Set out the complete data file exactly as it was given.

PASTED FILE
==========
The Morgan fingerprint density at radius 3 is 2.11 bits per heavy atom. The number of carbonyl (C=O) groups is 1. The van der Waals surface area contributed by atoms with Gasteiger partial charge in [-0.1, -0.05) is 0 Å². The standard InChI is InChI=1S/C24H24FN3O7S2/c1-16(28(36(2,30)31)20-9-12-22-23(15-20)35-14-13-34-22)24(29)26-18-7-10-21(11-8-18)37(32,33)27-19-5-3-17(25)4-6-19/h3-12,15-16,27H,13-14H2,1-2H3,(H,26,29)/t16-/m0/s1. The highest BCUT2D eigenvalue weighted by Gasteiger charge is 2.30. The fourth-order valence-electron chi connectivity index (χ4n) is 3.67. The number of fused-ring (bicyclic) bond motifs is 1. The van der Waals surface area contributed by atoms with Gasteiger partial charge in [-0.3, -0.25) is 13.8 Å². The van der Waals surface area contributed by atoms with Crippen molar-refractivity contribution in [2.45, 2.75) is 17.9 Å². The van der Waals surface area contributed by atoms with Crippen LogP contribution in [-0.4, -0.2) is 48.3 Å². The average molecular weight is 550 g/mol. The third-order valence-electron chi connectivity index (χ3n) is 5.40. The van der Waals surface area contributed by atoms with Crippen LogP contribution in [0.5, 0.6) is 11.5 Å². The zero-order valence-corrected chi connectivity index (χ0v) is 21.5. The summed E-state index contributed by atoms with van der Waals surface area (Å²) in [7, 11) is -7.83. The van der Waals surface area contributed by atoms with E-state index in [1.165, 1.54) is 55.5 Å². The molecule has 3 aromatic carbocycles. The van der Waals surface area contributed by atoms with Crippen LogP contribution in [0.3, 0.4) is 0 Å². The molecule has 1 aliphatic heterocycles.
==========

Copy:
The Morgan fingerprint density at radius 3 is 2.11 bits per heavy atom. The number of carbonyl (C=O) groups is 1. The van der Waals surface area contributed by atoms with Gasteiger partial charge in [-0.1, -0.05) is 0 Å². The standard InChI is InChI=1S/C24H24FN3O7S2/c1-16(28(36(2,30)31)20-9-12-22-23(15-20)35-14-13-34-22)24(29)26-18-7-10-21(11-8-18)37(32,33)27-19-5-3-17(25)4-6-19/h3-12,15-16,27H,13-14H2,1-2H3,(H,26,29)/t16-/m0/s1. The highest BCUT2D eigenvalue weighted by Gasteiger charge is 2.30. The fourth-order valence-electron chi connectivity index (χ4n) is 3.67. The number of fused-ring (bicyclic) bond motifs is 1. The van der Waals surface area contributed by atoms with Gasteiger partial charge in [-0.3, -0.25) is 13.8 Å². The van der Waals surface area contributed by atoms with Crippen molar-refractivity contribution in [2.45, 2.75) is 17.9 Å². The van der Waals surface area contributed by atoms with Crippen LogP contribution in [-0.4, -0.2) is 48.3 Å². The average molecular weight is 550 g/mol. The third-order valence-electron chi connectivity index (χ3n) is 5.40. The van der Waals surface area contributed by atoms with Crippen LogP contribution in [0.5, 0.6) is 11.5 Å². The zero-order valence-corrected chi connectivity index (χ0v) is 21.5. The summed E-state index contributed by atoms with van der Waals surface area (Å²) in [7, 11) is -7.83. The van der Waals surface area contributed by atoms with E-state index in [1.165, 1.54) is 55.5 Å². The molecule has 3 aromatic carbocycles. The van der Waals surface area contributed by atoms with Crippen LogP contribution in [0.3, 0.4) is 0 Å². The molecule has 1 aliphatic heterocycles.